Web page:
/ The Guardian
  • Prison officers at Dovegate and at Doncaster prisons were supplied with sensors to help with physical distancing. The devices sound an alarm when two people come closer than two meters apart. They were introduced several weeks after a coronavirus outbreak in these facilities.

    / Staffordshire Live
  • Approximately 594 prison staff were interviewed about compliance with and the effectiveness of COVID-19 measures. About 42% said that their colleagues complied ‘often’ and 50% ‘sometimes’ or ‘never’. Regarding their effectiveness, 26% said they were ‘very good’ or ‘good’, 38% ‘acceptable’ and 35% ‘bad’ or ‘very bad’. Of those surveyed, 79% of male staff and 86% of female staff felt that their mental and physical health had deteriorated during the pandemic.

    / InsideTime
  • A study conducted by EP:IC Consultants of 800 prisoners showed that 20% of prisoners had declined vaccination ─twice as high as in the general population. Among the reasons for turning down the vaccine, prisoners mentioned the lack of information about its side effects and an overall distrust of authorities.

    / InsideTime
  • The vaccination of prisoners began in England after having already been rolled out in Wales. Vaccination mainly prioritised the most vulnerable prisoners. The vaccination campaign was expected to be carried out according to the same programme planned for the outside.

    / News Sky
  • The government announced that all adult prisoners in England should have received their first dose of the COVID-19 vaccine by 19 July. Dr Eamonn O’Moore, national lead for health and justice at Public Health England (PHE), said 38% of 73,000 prisoners had received their first dose by 11 June.

    / InsideTime
  • Preston prison experienced a new surge in COVID-19 cases in April. One prisoner claimed that, within a week, 58 cases were reported in one of the prison wings. Infected prisoners were only allowed to go out for 15 minutes a day, just enough time to take a shower. The others were allowed 90 minutes outside their cell to keep infection rates down as much as possible.

    / Lancashire Post

According to the Howard League, “the need for risk reduction measures is widely recognised, but the measures themselves are not compelling”.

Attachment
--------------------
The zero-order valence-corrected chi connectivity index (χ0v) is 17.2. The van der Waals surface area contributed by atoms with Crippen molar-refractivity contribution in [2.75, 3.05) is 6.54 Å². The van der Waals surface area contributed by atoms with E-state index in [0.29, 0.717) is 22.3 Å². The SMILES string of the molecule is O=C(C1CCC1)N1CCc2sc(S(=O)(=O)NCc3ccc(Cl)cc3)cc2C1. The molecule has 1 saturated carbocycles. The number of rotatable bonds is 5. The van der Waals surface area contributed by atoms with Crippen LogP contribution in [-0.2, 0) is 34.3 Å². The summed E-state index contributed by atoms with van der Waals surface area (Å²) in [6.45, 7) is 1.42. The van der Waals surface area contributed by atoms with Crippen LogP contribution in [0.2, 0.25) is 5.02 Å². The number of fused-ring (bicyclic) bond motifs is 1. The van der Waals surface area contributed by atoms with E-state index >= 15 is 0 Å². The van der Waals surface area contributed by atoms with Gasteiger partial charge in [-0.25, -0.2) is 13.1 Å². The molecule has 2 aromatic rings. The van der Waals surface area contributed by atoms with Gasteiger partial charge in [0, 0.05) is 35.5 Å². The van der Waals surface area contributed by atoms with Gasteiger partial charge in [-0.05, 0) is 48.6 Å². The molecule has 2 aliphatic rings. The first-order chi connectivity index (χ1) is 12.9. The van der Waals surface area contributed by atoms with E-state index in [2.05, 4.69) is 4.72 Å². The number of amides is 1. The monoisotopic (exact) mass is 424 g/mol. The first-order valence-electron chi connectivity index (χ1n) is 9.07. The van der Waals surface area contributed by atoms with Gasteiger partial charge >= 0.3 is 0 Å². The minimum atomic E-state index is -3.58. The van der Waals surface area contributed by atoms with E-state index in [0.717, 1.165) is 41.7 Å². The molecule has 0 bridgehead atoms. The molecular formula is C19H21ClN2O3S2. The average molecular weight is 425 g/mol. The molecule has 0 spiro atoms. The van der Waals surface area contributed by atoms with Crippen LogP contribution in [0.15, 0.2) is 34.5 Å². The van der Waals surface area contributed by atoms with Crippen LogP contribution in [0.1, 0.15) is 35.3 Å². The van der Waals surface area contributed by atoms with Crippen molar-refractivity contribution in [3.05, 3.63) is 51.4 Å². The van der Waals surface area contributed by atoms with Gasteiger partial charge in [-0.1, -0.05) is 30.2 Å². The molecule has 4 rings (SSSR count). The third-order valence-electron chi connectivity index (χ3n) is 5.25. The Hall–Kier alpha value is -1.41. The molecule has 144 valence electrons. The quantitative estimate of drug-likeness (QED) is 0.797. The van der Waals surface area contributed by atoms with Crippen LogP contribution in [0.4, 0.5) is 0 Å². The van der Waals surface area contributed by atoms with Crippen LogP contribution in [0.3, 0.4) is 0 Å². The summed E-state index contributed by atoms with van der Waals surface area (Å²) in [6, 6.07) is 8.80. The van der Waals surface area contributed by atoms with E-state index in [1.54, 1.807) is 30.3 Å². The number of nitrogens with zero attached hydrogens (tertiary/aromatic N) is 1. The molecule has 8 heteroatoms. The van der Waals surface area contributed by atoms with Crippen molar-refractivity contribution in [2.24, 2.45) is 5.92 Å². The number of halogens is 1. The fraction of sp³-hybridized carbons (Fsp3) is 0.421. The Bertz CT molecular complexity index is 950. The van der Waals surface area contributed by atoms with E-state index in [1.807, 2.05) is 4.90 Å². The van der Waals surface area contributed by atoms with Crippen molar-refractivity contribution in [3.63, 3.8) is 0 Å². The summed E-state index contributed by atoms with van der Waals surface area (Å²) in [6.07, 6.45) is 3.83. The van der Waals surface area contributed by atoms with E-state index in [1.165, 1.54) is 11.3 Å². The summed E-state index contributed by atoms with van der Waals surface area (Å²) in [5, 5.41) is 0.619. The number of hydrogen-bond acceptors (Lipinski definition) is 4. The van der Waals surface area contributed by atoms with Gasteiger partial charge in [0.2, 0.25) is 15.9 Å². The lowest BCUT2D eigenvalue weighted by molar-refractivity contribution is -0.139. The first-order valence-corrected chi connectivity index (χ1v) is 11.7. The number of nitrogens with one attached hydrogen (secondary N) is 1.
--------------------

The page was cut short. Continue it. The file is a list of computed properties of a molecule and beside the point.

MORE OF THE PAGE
• Condoms, dental dams and lubricants are widely available to prisoners in some institutions. In other facilities, condoms are distributed only on request. 1
  • Health professionals use substitution treatment to treat addiction.
  • No institution operates a needle exchange.

  1. Howard League, “Consensual sex among men in prison: Briefing paper 1”. 

Generally, people suffering from mental health disorder are not held in special facilities butsome prisons do have such. Severely mentally unwell prisoners may be admitted to them. Otherwise, they are transferred to another institution or hospitalised.

  • At the National Health System’s request, the Centre for Mental Health stated in a report on mental health that 45 % of prisoners suffered from anxiety or depression, that 8 % had psychosis and that 60 % had had a traumatic brain injury. The number of suicides, self-harm and violent acts reached a record high over the previous few years. The report pointed to disparities in providing care from one prison to another.

    / Centre for mental health

Guards are inadequately trained in caring for people with mental health disorders.

  • Neuro-psychological problems were not well identified, according to three inspectorates who were mandated by the Ministry of Justice. According to a report submitted, most of the prison personnel was not trained in how to provide support to prisoners with such problems (autism-spectrum disorders, learning disabilities, dyslexia, attention deficit and hyperactivity disorder (ADHD), acquired brain injury). A pilot project was announced in June for Bristol, Lincoln, New Hall, Swaleside and Berwyn prisons to improve the identification of neuro-psychological issues and ensure tailored support was provided by specialist teachers.

    / InsideTime
  • At the National Health Service request, the Centre for Mental Health called for better training on mental health for prison staff. The report it published, The Future of Prison Mental Health Care in England, also criticised the quarantine practices carried out during the COVID-19 pandemic.

    / InsideTime

Addicts receive special follow-ups. They are examined within five days of admission to prison. They can be placed in a special unit if there is one available. Nicotine and opiate therapies and substitutes are offered in most facilities. The prisoner may be transferred if necessary.

  • Some 75,000 out of 156,000 people on probation would have used drugs “problematically” during the 2019-2020 period. Only 3,000 of them sought drug treatment. The quality of this service was said to be mediocre. Prisoners who were treated while in detention had their treatments stopped upon release. A government spokesperson said: “We have recently invested an extra £80m to expand community drug treatment services in England.”

    / The Guardian